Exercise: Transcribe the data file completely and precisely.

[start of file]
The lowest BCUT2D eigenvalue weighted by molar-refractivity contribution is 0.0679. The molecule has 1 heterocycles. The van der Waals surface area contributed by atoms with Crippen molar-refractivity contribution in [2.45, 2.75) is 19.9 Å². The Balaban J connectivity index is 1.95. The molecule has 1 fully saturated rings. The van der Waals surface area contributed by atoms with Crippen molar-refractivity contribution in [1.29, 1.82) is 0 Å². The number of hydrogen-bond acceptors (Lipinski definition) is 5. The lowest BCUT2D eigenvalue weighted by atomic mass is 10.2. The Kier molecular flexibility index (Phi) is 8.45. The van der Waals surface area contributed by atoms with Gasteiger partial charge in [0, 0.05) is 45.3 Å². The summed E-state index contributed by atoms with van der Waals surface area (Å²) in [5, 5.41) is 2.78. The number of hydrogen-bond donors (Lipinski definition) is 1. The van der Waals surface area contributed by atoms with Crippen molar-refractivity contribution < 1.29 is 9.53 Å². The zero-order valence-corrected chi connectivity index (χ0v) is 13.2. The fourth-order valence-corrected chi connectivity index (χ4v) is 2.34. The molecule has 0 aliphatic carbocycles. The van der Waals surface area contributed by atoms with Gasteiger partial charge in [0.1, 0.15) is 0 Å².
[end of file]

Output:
The lowest BCUT2D eigenvalue weighted by molar-refractivity contribution is 0.0679. The molecule has 1 heterocycles. The van der Waals surface area contributed by atoms with Crippen molar-refractivity contribution in [2.45, 2.75) is 19.9 Å². The Balaban J connectivity index is 1.95. The molecule has 1 fully saturated rings. The van der Waals surface area contributed by atoms with Crippen molar-refractivity contribution in [1.29, 1.82) is 0 Å². The number of hydrogen-bond acceptors (Lipinski definition) is 5. The lowest BCUT2D eigenvalue weighted by atomic mass is 10.2. The Kier molecular flexibility index (Phi) is 8.45. The van der Waals surface area contributed by atoms with Gasteiger partial charge in [0, 0.05) is 45.3 Å². The summed E-state index contributed by atoms with van der Waals surface area (Å²) in [5, 5.41) is 2.78. The number of hydrogen-bond donors (Lipinski definition) is 1. The van der Waals surface area contributed by atoms with Crippen molar-refractivity contribution < 1.29 is 9.53 Å². The zero-order valence-corrected chi connectivity index (χ0v) is 13.2. The fourth-order valence-corrected chi connectivity index (χ4v) is 2.34. The molecule has 0 aliphatic carbocycles. The van der Waals surface area contributed by atoms with Gasteiger partial charge in [0.1, 0.15) is 0 Å².